Government food guidelines continue to fail us

Americans are eating more nuts and less sugar today than they did in 1970. But that’s about the only portion of good news in a new government report from the United States Department of Agriculture (USDA)…

And we’ve got the government to thank for leading us down the wrong road for so long.

In fact, the Department of Health and Human Services (HHS) and the USDA has jointly published updated dietary guidelines for Americans like clockwork every five years since 1980.

Sure, it’s great to keep this report up-to-date, but it’s quite difficult to adopt lifelong health habits (the key to health and weight maintenance) when these guidelines are constantly in flux.

You’re likely very familiar with the guidelines they pushed in the 1990s. They told us what to eat in a series of ever-changing food pyramids, which have since become ancient history (like the Egyptian pyramids themselves).

SOURCE IMAGE: www.cnpp.usda.gov

In 2011, they threw out the pyramid. And they began telling us what to eat with a supposedly simpler “My Food Plate.”

 

SOURCE IMAGE: ChooseMyPlate.gov

Boy, that little plate sure is cute and colorful! But it doesn’t even mention healthy essential fats, which as you know, provide many essential nutrients needed for optimal health. I’ll give you all the latest details in my upcoming June 2018 Insiders’ Cures newsletter.) And that negligence continues to prove disastrous to the health of Americans, as I’ll touch on more in a moment.

Bad advice doled out for decades

It’s bad enough the government keeps changing its recommendations. Worse yet, we now know their advice was all wrong (or mostly wrong), all along.

Though, in fairness, some specific recommendations in recent years have started to reflect the real science. And the government has even admitted its mistakes in a few cases.

For example, now it’s good to eat eggs again! My grandparents adhered to this basic dieting principle 50 years ago.

If only the dieticians, nutritionists, and other so-called “experts,” who people should be able to rely on, would just catch up…

Of course, when it comes to healthy fats, they’re ALL still mostly off-base. And, frankly, this bad advice translates into a big, fat problem for Americans…

Fats are the name of the game

In the 1970s, some simple-minded nutritional researchers began to tell us fats are “bad” because they have more calories than carbs.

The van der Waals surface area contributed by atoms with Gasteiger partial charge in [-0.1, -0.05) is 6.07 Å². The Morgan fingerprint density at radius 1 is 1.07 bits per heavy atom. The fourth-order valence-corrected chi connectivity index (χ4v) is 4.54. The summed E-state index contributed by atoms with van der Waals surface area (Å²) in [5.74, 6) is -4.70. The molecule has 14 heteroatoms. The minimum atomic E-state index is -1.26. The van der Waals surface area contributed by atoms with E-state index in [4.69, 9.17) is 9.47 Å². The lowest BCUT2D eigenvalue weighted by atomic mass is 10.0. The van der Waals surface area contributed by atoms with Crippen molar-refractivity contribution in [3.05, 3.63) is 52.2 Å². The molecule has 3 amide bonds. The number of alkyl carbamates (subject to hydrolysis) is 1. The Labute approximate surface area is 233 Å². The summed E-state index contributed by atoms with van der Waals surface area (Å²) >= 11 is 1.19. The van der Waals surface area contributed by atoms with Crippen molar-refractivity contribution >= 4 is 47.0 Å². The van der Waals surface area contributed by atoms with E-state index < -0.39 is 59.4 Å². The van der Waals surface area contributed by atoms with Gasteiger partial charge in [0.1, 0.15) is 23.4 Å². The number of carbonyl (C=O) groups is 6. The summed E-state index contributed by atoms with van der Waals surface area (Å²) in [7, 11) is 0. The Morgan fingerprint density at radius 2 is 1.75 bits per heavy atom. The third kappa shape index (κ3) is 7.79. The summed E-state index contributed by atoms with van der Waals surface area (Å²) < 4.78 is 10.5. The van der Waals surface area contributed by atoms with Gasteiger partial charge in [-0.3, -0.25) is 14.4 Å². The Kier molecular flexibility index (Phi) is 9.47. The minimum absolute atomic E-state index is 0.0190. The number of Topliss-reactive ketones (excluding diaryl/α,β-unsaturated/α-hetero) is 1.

And that’s true: Fats have more than twice the calories as carbs.

But this is a perfect example of how not getting the whole story can be a very dangerous thing…

The “fat is bad” stance ignored 99 percent of human history where meat was a main staple of the diet, making fats a superior nutrient. Plus, these researchers failed to consider the disastrous metabolic consequences of getting more daily calories from sugars and carbs, instead of fats. (I talk about these dangers — as well as effective solutions — at length in my online Integrative Protocol for Defeating Diabetes. Click here for more information.)

So, how has that advice worked out?

According to the new data I mentioned earlier from the USDA, daily calories consumed per person in the U.S. decreased by 2 percent between the year 2000 and 2010.

But grains were the primary source of daily calorie intake. Plant-based fats and oils — such as cooking oils, margarine, and shortening — were the second-highest source of calories. And fish, meat, and poultry were the third-highest source.

From my point of view (and that of basic human biology and history), that list is completely upside down.

People should get more calories from animal-based foods and fewer calories from grains and vegetable oils.

Furthermore, I noticed an increase in calories from fish and poultry… and a decrease in red meat.

Here again, people seem to misunderstand the facts…

The science shows there’s no real difference in the overall nutritional quality and health benefits between fish/poultry and red meat. The real danger comes from eating processed meats, as I reported in a breakthrough article last summer.

Overall, it seems the ill-advised government dietary advice lives on. Even after the government itself admitted (for the most part) the error of its ways.

Well, as the French say, “La plus ça change, la plus c’est la même chose.” Which translates to, “The more things change, the more they stay the same.”

My advice is to stay away from the government’s ever-changing advice. Instead, follow these straight-forward, timeless tips for good health:

  • Eat a balanced diet with plenty of fish, meat, poultry, and seafood.
  • Aim to get at least five portions of fruits and vegetables every day. And opt for organic produce (whenever possible) to avoid GMO and pesticide exposure.
  • Avoid sugar and refined grains.
  • If you must eat grains, choose whole grains.
  • You should follow a Mediterranean-style diet, which incorporates healthy fats like olive oil, nuts, and avocados. Be sure to avoid processed oils — like vegetable oil and margarine.
  • Drink alcohol in moderation. According to a recent study from the National Institutes of Health (NIH), “moderate drinking” (and that’s being very conservative according to the science) is defined as:
    • up to one drink per day for adult women of any age, and for men 65 and older;
    • up to two drinks per day for men under 65.
  • And enjoy three to four cups of coffee a day (without the sugar or flavored creamers).

Last but not least, keep reading the Daily Dispatch and Insiders’ Cures newsletter for health news you can trust. And if you’re not yet a subscriber — no problem. You can get started today by clicking here.


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